The Midnight Hour is a 1985 American made-for television comedy horror film directed by Jack Bender and starring Shari Belafonte-Harper, LeVar Burton, Peter DeLuise, and Dedee Pfeiffer. Its plot focuses on a small New England town that becomes overrun with zombies, witches, vampires, and all the other demons of hell after a group of teenagers unlocks a centuries-old curse on Halloween.Continue reading “FILM BOOK OF FEAR: The Midnight Hour (1985)”
As promised, this Film Book of Fear is on the 1953 movie, WAR OF THE WORLDS. Though this movie has been re-made into multiple series and a 2005 movie starring Tom Cruise, this is still my favorite version. This is probably one of the most-recognizable of the 50s science fiction movies, especially when it comes to the sound effects used for the martian war machines. I remember watching this film while house sitting once, with someone renting out the basement. I was watching this film and he came upstairs and asked if I was watching WAR OF THE WORLDS because he recognized the sound effects from down in the basement. For this Film Book, I am using the recent Criterion Blu-ray release of this amazing film (see my review HERE).
This entry of my FILM BOOK OF FEAR series, THE BRAIN EATERS from 1958, is another fun movie by American International Pictures. It was produced by Ed Nelson (and an uncredited Roger Corman) and directed by Bruno VeSota. Ed Nelson also stars alongside Alan Jay Factor, Joanna Lee and Leonard Nimoy, in a brief appearance.
American International Pictures put out some of the very best horror and science fiction movies of the 1950s. James H. Nicholson and Samuel Z. Arkoff knew their stuff when it came to marketing. They knew that their target audience were teenagers and as such made films geared toward them on a date night. They were also one of the first film companies to package their own double features to be shown at both drive-ins and regular theatres. Their marketing genius created very profitable films on miniscule budgets; films that have stood the test of time and are still so much fun to watch today.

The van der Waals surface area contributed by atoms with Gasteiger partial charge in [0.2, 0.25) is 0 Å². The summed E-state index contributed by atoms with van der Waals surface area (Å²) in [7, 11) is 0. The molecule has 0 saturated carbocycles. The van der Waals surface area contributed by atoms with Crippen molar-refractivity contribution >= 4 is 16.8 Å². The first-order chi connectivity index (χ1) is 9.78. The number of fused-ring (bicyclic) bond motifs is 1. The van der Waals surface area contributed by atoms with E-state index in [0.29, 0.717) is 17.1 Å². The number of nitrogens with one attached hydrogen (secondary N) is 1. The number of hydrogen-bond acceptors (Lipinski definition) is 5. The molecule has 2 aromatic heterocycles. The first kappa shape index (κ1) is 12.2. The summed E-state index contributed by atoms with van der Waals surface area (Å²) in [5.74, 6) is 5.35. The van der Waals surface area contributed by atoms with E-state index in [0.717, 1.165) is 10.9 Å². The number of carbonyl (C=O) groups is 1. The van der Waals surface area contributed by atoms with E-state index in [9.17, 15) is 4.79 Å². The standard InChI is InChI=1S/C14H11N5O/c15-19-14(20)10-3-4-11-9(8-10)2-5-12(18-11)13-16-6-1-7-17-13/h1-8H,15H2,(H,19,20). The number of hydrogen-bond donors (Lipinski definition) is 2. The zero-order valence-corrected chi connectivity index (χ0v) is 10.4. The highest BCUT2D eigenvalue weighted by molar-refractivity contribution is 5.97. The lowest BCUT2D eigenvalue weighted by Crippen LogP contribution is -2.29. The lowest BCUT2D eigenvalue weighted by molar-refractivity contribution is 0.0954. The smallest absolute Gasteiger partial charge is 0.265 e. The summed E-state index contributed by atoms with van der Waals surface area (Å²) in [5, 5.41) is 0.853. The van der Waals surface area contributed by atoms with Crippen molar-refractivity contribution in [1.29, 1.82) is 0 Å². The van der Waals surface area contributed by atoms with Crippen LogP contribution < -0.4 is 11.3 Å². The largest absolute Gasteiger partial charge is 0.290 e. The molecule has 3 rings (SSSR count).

The 1950s are known for having an almost endless supply of alien invasion and science fiction films. In fact, no era has produced more films of this type, before or since. Though many can be considered cheesy, quite a few of the entries were serious, featuring great story lines, big name actors of the time and fun special effects, many of which had never been tried before.
1951 featured quite a few entries in the alien invasion genre, two in particular that are two of the all-time best science fiction films ever released! The first one is THE THING FROM ANOTHER WORLD (see my coverage HERE) and the second is THE DAY THE EARTH STOOD STILL, directed by Robert Wise and starring Michael Rennie and Patricia Neal.
In this entry of my Film Book of Fear series I am covering a classic from 1956 called EARTH VS. THE FLYING SAUCERS! This is an interesting film in that it has a typical 50’s fun feel to it made all the better by the amazing special effects by animation master Ray Harryhausen! This is actually the first time Harryhausen animated something other than a living creature showing how creative and versatile he was.
The 50’s will go down in history as the greatest decade of all time for science fiction films. During this 10 year period we were introduced to Godzilla, Rodan, giant insects and arachnids and of course every type of alien being bent on invading Earth imaginable. It truly was a great time to be a fan of not only movies, but of science fiction. Some of these films were great; some not so great. The one thing they all had in common though was great imaginations at a time where Hollywood was chock full of original ideas.
The 70’s were a special time for me. It was a great time to be a kid for so many reasons. I still vividly remember the cool toys like Micronauts and the 8″ Mego super-hero action figures (they are not dolls). Actually, pretty much any toy made by Mego at the time was cool! During this time there was also a constant availability of horror and monster movies to be seen on television.
This was also the time period that began my interest in entomology (the study of insects). Thanks to a Christmas gift of a kit for collecting butterflies and moths, I have had this interest ever since. Instead of actually collecting them now though, I am more into photography and conservation with them.
Digging through the dusty basement today I came across a box of old VHS tapes that I actually forgot I had. While going through it, remembering what it was like to collect and watch these films on videocassette, I came across one of my favorite movies of the 50’s, Invasion of the Saucer-Men, from 1957. This copy, which came out in 1993, is unfortunately the only legal release of this classic film (in fact, most DVD bootlegs of this fun film are made from copying the official VHS release). Of all of the aliens that came out in the 50’s science fiction films, it is the saucer-men that are my favorite, created by legendary special effects artist Paul Blaisdell.